- Dana O'Neil, ESPN Senior Writer
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LOUISVILLE, Ky. -- Hope breeds eternal at the betting windows of a racetrack, where a hunch can mean a financial windfall and a slice of knowledge a life-changing payout.
But there also is no place better at popping an optimist's bubble and killing karma than a racetrack.
Rick Pitino rode into Churchill Downs the luckiest man in the commonwealth, collecting success and victory at every turn. The coach of the national champion Louisville Cardinals rode out of the gates with his good fortune finally meeting its match.
His horse, Goldencents, dropped from the front of the pack to finish a dismal 17th in the 139th Kentucky Derby. "Well, at least we won the championship," Pitino quipped to his assorted friends and family gathered to watch the race.
Pitino could afford to be blasé about his loss. Though he's hyper competitive and wanted to win as much as anyone, he still counts horse racing as a hobby, not a profession. Since Goldencents won the Santa Anita Derby to qualify for the Kentucky Derby, Pitino has insisted that anything the horse did here would be gravy on top of a crazy run that included a Hall of Fame invite and a national title.
His plan was to sit back and enjoy it.
Which is exactly what he did.
At about 5:45, he decided to head down to the paddock, taking a shortcut from his suite to get there. Along the way, fans yelled to him, "Good luck, Coach," and when he arrived in the paddock, he posed for a dozen pictures with fans.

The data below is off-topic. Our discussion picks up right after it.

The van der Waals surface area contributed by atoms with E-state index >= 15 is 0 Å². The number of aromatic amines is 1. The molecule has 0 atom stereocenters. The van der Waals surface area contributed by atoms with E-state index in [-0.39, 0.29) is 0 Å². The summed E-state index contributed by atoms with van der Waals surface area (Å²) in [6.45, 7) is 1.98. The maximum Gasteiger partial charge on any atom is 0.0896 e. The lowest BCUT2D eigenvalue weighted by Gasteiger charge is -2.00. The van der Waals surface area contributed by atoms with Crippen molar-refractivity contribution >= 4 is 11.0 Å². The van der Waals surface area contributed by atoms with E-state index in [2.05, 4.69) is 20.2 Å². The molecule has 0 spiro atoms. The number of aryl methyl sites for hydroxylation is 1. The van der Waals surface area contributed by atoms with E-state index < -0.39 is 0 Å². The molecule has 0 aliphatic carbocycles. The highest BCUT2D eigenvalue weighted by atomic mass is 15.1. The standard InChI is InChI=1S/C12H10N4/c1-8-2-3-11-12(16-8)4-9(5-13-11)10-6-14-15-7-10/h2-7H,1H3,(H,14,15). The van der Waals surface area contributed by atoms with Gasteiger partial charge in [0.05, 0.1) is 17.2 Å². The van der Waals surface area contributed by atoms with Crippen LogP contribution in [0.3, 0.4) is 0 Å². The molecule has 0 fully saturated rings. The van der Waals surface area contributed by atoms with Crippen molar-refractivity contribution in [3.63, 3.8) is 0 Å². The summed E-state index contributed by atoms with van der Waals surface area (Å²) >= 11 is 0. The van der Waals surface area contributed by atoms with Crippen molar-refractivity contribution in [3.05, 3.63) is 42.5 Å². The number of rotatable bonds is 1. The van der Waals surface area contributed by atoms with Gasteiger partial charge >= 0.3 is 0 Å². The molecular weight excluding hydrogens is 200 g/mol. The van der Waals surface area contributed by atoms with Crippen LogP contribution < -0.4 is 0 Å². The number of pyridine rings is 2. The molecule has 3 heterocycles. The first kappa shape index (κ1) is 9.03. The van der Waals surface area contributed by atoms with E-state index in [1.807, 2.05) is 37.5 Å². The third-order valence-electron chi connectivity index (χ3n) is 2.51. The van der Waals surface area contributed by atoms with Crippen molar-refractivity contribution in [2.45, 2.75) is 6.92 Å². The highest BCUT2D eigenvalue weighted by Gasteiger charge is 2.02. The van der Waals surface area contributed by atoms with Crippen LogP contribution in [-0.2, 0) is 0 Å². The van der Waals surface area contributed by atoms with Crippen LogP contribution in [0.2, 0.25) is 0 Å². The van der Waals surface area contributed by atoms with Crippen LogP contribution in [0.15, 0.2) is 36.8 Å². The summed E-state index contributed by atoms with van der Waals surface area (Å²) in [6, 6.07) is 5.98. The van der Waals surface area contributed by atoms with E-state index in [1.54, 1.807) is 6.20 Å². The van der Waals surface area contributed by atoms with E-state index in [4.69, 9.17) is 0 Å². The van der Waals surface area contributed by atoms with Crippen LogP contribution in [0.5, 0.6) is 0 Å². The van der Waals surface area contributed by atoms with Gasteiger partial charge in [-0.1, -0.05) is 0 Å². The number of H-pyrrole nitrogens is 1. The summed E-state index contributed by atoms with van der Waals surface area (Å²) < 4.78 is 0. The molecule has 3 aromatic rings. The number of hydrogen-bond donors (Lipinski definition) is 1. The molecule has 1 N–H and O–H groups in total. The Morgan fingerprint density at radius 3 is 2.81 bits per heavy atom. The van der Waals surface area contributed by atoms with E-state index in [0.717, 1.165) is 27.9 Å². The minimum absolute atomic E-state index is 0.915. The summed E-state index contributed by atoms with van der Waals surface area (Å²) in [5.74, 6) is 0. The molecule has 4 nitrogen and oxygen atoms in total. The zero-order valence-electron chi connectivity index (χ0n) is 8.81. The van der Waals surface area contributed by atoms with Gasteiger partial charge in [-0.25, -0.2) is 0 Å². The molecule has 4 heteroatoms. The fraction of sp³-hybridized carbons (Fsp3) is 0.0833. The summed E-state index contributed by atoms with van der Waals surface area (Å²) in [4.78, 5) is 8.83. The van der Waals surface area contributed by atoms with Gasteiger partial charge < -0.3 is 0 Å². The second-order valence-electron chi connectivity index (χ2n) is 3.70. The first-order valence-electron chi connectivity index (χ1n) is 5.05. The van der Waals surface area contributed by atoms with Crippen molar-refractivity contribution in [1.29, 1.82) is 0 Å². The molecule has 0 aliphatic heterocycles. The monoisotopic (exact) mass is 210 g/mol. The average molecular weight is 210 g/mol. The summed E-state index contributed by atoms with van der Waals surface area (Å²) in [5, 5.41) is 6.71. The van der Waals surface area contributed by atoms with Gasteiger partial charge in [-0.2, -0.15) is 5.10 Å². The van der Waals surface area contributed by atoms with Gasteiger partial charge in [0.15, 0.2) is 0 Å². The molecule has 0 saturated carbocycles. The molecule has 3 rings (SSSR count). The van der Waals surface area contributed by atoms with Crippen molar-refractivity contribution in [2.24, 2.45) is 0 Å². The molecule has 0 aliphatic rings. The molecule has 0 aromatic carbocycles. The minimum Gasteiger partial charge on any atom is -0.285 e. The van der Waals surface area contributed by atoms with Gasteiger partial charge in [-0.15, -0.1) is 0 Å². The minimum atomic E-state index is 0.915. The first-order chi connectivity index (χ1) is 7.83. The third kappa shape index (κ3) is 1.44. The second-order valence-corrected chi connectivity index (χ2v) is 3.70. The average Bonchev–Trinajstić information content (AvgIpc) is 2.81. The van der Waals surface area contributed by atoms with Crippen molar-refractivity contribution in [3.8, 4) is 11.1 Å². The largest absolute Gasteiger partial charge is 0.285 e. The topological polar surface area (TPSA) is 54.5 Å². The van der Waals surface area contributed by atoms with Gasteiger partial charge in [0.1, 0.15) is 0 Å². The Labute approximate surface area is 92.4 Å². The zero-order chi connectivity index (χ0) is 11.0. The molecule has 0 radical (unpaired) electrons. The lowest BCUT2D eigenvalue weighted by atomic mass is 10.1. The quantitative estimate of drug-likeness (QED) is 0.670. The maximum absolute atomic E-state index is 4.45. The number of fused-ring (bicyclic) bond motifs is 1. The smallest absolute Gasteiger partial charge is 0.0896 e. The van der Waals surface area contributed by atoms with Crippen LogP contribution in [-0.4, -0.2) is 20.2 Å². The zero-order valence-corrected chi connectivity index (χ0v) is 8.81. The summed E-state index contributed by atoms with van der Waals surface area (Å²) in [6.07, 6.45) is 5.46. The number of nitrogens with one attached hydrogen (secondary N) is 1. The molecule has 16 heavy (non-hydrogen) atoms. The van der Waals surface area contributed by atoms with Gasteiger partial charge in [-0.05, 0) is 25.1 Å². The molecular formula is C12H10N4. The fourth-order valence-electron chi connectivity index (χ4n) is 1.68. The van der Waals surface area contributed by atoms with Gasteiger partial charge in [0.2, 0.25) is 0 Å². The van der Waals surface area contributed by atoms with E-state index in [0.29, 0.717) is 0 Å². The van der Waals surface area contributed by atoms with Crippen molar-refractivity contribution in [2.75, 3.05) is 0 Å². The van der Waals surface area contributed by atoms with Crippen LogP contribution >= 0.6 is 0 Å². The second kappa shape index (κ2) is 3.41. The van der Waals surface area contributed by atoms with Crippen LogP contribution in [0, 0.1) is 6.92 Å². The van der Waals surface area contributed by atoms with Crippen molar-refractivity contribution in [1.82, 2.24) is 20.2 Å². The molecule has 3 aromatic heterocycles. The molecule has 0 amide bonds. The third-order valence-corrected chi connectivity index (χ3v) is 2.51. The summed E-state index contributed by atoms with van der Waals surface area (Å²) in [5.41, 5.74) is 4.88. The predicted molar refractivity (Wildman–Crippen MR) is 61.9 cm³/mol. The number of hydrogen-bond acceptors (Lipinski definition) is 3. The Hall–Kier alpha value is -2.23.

Pitino said he wasn't nervous, but when Goldencents arrived looking a little keyed up, the coach admitted that he was concerned.
The horse settled down, though, and so did Pitino.
"We got the Cardinal red shadow on him, Coach," trainer Doug O'Neill said to Pitino in the paddock. "Let's keep it going."
Pitino headed back up to his suite to watch the race, getting more good luck wishes along the way. He walked back in to the crowd and announced, "Well, I spoke to the horse; we're good."
Moving out to the balcony, he gathered his wife, Joanne, and daughter, Jacqueline, close to him and waited for the race to begin.
Once it did, the man who claimed indifference clearly showed he was a little more invested than he might have let on. Pitino watched the Derby from the far left side of his balcony, his chin in his hand, studying the race intently as the horses came from the start directly in front of him.
Goldencents hung among the front pack for the first part of the race but quickly lost ground, and by the time the horses passed in front of Pitino's suite, which sits just above the finish line, he was a nonfactor.
If Pitino was disappointed, he didn't show it. He hung out on the balcony for a bit before moving inside to the suite.
His first thought after the race finished, in fact, was for the trainer of Derby winner Orb, Shug McGaughey.
"I'm really happy for Shug," Pitino said of the Kentucky native. "He's a really, really good guy."
Others around the track weren't so diplomatic, of course.
When hopes and dreams fizzle and blossom in a short two minutes, diplomacy and kindness toward the winner (when it's not you) is a hard trait to fathom.
But Rick Pitino has the beautiful luxury of being a horse racing insider still living and working on the outside. He would have loved to win the roses, but he was more worried about collecting the hardware from his real job.
Maybe his luck hasn't run out, after all.